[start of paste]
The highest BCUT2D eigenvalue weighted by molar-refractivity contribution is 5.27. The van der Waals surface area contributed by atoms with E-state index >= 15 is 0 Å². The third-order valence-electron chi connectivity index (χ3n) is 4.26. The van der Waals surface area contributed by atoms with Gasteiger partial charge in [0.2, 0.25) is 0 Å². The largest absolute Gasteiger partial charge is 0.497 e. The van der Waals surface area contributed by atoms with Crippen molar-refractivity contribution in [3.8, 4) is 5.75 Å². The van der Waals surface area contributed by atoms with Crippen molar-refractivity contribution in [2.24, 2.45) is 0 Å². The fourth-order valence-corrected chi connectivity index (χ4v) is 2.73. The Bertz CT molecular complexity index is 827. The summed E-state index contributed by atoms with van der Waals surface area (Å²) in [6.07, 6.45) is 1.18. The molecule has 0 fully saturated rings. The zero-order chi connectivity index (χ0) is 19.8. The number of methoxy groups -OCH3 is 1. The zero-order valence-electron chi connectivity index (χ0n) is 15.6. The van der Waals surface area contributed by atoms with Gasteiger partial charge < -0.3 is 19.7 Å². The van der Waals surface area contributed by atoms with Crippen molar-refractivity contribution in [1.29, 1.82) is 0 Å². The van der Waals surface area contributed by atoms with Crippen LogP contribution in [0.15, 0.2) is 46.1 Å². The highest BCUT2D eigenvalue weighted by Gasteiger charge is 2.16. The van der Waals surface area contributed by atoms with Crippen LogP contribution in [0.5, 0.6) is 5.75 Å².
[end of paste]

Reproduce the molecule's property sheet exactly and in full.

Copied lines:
The highest BCUT2D eigenvalue weighted by molar-refractivity contribution is 5.27. The van der Waals surface area contributed by atoms with E-state index >= 15 is 0 Å². The third-order valence-electron chi connectivity index (χ3n) is 4.26. The van der Waals surface area contributed by atoms with Gasteiger partial charge in [0.2, 0.25) is 0 Å². The largest absolute Gasteiger partial charge is 0.497 e. The van der Waals surface area contributed by atoms with Crippen molar-refractivity contribution in [3.8, 4) is 5.75 Å². The van der Waals surface area contributed by atoms with Crippen molar-refractivity contribution in [2.24, 2.45) is 0 Å². The fourth-order valence-corrected chi connectivity index (χ4v) is 2.73. The Bertz CT molecular complexity index is 827. The summed E-state index contributed by atoms with van der Waals surface area (Å²) in [6.07, 6.45) is 1.18. The molecule has 0 fully saturated rings. The zero-order chi connectivity index (χ0) is 19.8. The number of methoxy groups -OCH3 is 1. The zero-order valence-electron chi connectivity index (χ0n) is 15.6. The van der Waals surface area contributed by atoms with Gasteiger partial charge < -0.3 is 19.7 Å². The van der Waals surface area contributed by atoms with Crippen molar-refractivity contribution in [1.29, 1.82) is 0 Å². The van der Waals surface area contributed by atoms with Crippen LogP contribution in [0.15, 0.2) is 46.1 Å². The highest BCUT2D eigenvalue weighted by Gasteiger charge is 2.16. The van der Waals surface area contributed by atoms with Crippen LogP contribution in [0.5, 0.6) is 5.75 Å².